Monday, October 3, 2011

One in a Million?

In past posts I've mentioned having bad pain days or listening to my body and having to cool off on the work out.  I even mentioned my winged scapulas on my old fitness blog but what I always thought was normal pain (among other things) this past year 6 months I learned it definitely isn't.  After a long talk discussion intervention cry/complain session with my friend; I decided I'm ready to tell people what's going on.  My friend told me I didn't own my pain; as hard as it was to hear, she was right.  I didn't own my pain; I'm not mad at God, genetics, my family or anyone for what I have.  I'm just tired of dealing with it.  I'd like to sweep it under the rug rather than work through the process of letting people know what is going on.  Life is easier that way; if you don't talk about stuff.  So here it is.....I have a relatively rare, complex, and controversial disorder called thoracic outlet syndrome... winged scapulas (shoulder blades), and a few bulging discs in my neck/back.  So what does that mean? In short, I live with chronic pain & don't feel like a healthy 22 year old. 

My winged scapulas....yes, I'm well aware they look like elbows on my back

Elongated transverse processes that
are considered to be cervical ribs
Thoracic outlet syndrome (and winged scapulas for that matter ) is typically caused from trauma due to injury but can be caused from genetic abnormalities.  I fit in the less common category- genetic abnormality.  I have elongated transverse processes on C7, basically an extra rib that has a fibrous band attaching on my collar bone area.  This compresses the vascular and nerve supply to my neck, arm, and hands leading to pain, tightness, numbness, poor circulation/pulse (no blood supply if I raise my arms above my shoulder), and a whole lotta muscle weakness.  Because I was just born with this and have had pain for most of my life physical therapy didn't do much for me but increase my pain and frustration while decreasing my bank account.  It sucks but at least I tried it; more importantly it lead me to my discovery of TOS.  I first went into PT for my winged scapulas but once my pain started getting worse and spreading to other areas of my back,neck and arms my PT thought it was TOS and eventually sent me to a specialist (after much debate, running a half marathon, and after people started to notice my pain & became concerned I went). 
Clearly not me, but
similar tape job!

So where does this leave me? Being a science project, an estimated one in a million case (depending on what site you look at)?  Confused and unsure.  I ran my first half marathon this summer and I'm sure people would love to say this act caused all my pain and I never complained before really running.  I didn't complain because I didn't know it wasn't uncommon and I could manage it.  The pain has gotten worse and it affects being active in a large way.  I never used to enjoy running but now I do and TOS makes it harder than it's suppose to be.  For example, during my half marathon training I taped down my shoulder blades with pretty strong tape; I'm told it's about 2-3 steps above or stronger than kineso tape with the hope to decrease the compression and keep my shoulder blades down.  Strengthening my upper body is kind of out of the question.  Don't get me wrong, I attempt it but it kills me, knocks me out for at least 2 days and I can tell when I need to lay off on the running and walk, switch activities but honestly it doesn't just affect exercising.  More and more often I can't open jars, twist off beer bottles, or have my hands go numb/tingling while doing my hair or sleeping.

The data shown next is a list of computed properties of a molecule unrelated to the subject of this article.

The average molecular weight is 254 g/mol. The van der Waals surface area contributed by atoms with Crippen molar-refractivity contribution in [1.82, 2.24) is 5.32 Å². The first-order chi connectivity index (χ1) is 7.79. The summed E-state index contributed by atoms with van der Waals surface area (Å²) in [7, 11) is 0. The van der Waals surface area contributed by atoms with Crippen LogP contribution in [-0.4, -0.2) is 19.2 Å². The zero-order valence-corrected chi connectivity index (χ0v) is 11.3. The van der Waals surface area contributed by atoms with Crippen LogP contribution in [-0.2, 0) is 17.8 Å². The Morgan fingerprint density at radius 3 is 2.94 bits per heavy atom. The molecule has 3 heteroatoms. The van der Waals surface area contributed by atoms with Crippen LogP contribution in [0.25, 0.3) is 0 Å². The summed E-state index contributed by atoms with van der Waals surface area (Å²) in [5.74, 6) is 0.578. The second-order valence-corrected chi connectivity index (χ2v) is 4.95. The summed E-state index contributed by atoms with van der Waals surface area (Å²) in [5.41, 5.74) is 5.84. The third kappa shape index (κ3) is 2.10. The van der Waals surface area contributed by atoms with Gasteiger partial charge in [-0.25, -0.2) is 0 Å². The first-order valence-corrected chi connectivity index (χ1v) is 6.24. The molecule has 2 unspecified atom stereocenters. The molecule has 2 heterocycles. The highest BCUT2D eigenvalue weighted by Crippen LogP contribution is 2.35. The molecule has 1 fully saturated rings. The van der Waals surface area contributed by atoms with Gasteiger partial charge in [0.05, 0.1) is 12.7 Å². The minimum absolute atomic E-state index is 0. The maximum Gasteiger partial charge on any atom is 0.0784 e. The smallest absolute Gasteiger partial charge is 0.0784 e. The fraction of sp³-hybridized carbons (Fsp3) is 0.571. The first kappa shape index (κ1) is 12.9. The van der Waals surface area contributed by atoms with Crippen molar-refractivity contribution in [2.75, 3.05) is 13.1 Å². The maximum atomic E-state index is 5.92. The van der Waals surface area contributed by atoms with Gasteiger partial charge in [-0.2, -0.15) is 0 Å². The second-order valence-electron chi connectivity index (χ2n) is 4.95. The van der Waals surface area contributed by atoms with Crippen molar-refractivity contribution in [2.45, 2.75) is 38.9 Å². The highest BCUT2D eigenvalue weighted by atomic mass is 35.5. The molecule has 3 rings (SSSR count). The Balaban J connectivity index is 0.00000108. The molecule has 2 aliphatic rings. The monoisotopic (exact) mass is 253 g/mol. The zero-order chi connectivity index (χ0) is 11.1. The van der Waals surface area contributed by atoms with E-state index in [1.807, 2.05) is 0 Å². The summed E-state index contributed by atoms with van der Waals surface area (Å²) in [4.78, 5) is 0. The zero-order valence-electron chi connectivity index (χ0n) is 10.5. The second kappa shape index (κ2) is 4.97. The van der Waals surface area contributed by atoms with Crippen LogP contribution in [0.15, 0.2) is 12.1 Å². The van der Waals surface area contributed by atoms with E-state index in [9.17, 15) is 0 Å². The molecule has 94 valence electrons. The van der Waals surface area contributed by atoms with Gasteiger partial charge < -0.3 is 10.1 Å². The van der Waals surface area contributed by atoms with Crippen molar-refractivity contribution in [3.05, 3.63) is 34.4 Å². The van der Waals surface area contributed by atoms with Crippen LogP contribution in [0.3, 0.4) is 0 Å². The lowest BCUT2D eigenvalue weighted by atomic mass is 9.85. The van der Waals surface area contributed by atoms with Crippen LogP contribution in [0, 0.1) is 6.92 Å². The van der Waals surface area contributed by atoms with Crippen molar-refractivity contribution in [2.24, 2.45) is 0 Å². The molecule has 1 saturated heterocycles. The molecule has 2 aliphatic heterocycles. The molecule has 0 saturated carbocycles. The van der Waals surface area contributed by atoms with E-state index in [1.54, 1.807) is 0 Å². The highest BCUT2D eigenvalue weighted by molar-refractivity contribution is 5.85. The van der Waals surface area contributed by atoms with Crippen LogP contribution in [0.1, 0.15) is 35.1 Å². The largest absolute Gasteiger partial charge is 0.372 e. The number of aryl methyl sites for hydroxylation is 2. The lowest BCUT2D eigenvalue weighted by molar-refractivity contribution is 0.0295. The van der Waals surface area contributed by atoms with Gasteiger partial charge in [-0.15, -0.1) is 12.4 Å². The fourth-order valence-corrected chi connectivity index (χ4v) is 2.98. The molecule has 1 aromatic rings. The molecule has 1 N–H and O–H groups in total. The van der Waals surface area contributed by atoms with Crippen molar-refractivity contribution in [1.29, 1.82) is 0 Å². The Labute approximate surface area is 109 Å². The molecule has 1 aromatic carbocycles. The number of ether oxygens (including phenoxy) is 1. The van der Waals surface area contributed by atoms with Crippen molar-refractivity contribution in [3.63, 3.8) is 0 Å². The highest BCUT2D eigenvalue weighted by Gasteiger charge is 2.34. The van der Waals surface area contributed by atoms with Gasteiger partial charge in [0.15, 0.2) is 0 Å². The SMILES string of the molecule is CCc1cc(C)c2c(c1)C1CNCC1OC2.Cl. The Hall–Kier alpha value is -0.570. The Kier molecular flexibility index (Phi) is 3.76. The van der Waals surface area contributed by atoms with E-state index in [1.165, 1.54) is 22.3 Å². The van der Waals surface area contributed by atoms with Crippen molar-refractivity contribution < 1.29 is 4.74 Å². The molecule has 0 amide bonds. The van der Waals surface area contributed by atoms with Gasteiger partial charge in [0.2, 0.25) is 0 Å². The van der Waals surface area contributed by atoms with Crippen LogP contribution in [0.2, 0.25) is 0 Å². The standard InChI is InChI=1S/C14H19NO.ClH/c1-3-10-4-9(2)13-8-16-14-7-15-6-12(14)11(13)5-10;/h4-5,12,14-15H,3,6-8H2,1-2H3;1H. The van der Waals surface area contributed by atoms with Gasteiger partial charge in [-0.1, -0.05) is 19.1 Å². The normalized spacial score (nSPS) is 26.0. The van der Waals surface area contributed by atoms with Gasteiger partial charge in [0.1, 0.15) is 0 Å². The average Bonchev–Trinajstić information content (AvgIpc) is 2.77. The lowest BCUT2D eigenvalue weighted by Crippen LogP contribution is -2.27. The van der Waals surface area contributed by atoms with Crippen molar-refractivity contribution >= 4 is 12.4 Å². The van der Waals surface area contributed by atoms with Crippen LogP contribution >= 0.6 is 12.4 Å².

I'm not okay with the possibility of "altering" my lifestyle, stop being me, or as one doctor told me, "You may have to be okay with the fact you'll be inactive for the rest of your life."  I have a degree in health and exercise science and you want me to be inactive  REALLY?!
I'm looking at 2 options; I can either have surgery or I can live with it and suffer the consequences of increased pain, decreased strength & threat of nerve and arterial damage.  I'm 95% confident on what I want to do but still need to look at all the pros and cons.  I'm very logistic and like to see things on paper, see what I'm dealing with.  More than anything it helps me accept change if I can guesstimate how things will go.  I don't want people feeling sorry for me; I just want people to accept my decision and help me through the process.  This is me, one of a kind; owning my pain, my disorder, my life. 

* Not my xray- picture taken from NYU School of Medicine-Dept. of Neurosurgery


  1. hi, i just discovered your blog, so glad you're documenting your tos. i have tos also and had constant numbness in my hands for 2 years now. i hope you have a good recovery!!

    1. Thanks, recovery has been going good - just slow. What are you doing for your TOS?

  2. I am so glad you decided to have the surgery and hope u are getting releif. I struggled witb the decision myself but found piece in y decision. It truly is a debilatating dx and I believe Drs and physical therapist just dobt know hoe to treat us.
    Speedy recovery
    God Bless